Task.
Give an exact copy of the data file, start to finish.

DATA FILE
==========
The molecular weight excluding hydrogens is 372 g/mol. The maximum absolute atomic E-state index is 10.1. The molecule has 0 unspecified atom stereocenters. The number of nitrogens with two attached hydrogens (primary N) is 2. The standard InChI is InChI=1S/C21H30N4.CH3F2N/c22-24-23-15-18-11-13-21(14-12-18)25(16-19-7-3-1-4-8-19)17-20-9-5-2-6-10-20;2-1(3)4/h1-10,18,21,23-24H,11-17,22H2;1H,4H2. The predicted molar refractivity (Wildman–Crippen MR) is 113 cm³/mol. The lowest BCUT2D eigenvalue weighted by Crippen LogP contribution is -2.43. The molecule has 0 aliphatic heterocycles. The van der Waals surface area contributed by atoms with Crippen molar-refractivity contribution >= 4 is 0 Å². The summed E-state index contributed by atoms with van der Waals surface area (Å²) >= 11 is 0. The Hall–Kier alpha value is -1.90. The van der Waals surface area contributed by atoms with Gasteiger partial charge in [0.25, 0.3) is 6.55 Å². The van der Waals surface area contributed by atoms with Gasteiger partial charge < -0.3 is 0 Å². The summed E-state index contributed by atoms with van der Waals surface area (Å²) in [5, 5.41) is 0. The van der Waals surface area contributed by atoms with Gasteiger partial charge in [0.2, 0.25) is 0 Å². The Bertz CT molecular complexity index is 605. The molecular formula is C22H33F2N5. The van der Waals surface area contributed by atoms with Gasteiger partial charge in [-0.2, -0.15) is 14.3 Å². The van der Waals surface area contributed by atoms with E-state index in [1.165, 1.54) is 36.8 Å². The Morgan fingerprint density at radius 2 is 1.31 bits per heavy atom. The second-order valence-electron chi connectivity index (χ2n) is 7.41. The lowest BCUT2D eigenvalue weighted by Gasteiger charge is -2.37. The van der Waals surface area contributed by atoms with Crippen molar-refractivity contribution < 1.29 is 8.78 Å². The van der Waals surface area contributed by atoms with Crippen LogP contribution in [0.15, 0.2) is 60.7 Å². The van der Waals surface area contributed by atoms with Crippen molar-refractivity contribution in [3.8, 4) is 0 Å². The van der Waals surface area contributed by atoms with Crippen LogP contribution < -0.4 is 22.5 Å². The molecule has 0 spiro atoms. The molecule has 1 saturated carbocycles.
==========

The molecular weight excluding hydrogens is 372 g/mol. The maximum absolute atomic E-state index is 10.1. The molecule has 0 unspecified atom stereocenters. The number of nitrogens with two attached hydrogens (primary N) is 2. The standard InChI is InChI=1S/C21H30N4.CH3F2N/c22-24-23-15-18-11-13-21(14-12-18)25(16-19-7-3-1-4-8-19)17-20-9-5-2-6-10-20;2-1(3)4/h1-10,18,21,23-24H,11-17,22H2;1H,4H2. The predicted molar refractivity (Wildman–Crippen MR) is 113 cm³/mol. The lowest BCUT2D eigenvalue weighted by Crippen LogP contribution is -2.43. The molecule has 0 aliphatic heterocycles. The van der Waals surface area contributed by atoms with Crippen molar-refractivity contribution >= 4 is 0 Å². The summed E-state index contributed by atoms with van der Waals surface area (Å²) >= 11 is 0. The Hall–Kier alpha value is -1.90. The van der Waals surface area contributed by atoms with Gasteiger partial charge in [0.25, 0.3) is 6.55 Å². The van der Waals surface area contributed by atoms with Gasteiger partial charge < -0.3 is 0 Å². The summed E-state index contributed by atoms with van der Waals surface area (Å²) in [5, 5.41) is 0. The van der Waals surface area contributed by atoms with Gasteiger partial charge in [0.2, 0.25) is 0 Å². The Bertz CT molecular complexity index is 605. The molecular formula is C22H33F2N5. The van der Waals surface area contributed by atoms with Gasteiger partial charge in [-0.2, -0.15) is 14.3 Å². The van der Waals surface area contributed by atoms with E-state index in [1.165, 1.54) is 36.8 Å². The Morgan fingerprint density at radius 2 is 1.31 bits per heavy atom. The second-order valence-electron chi connectivity index (χ2n) is 7.41. The lowest BCUT2D eigenvalue weighted by Gasteiger charge is -2.37. The van der Waals surface area contributed by atoms with Crippen molar-refractivity contribution < 1.29 is 8.78 Å². The van der Waals surface area contributed by atoms with Crippen LogP contribution in [0.15, 0.2) is 60.7 Å². The van der Waals surface area contributed by atoms with Crippen molar-refractivity contribution in [3.8, 4) is 0 Å². The van der Waals surface area contributed by atoms with Crippen LogP contribution < -0.4 is 22.5 Å². The molecule has 0 spiro atoms. The molecule has 1 saturated carbocycles.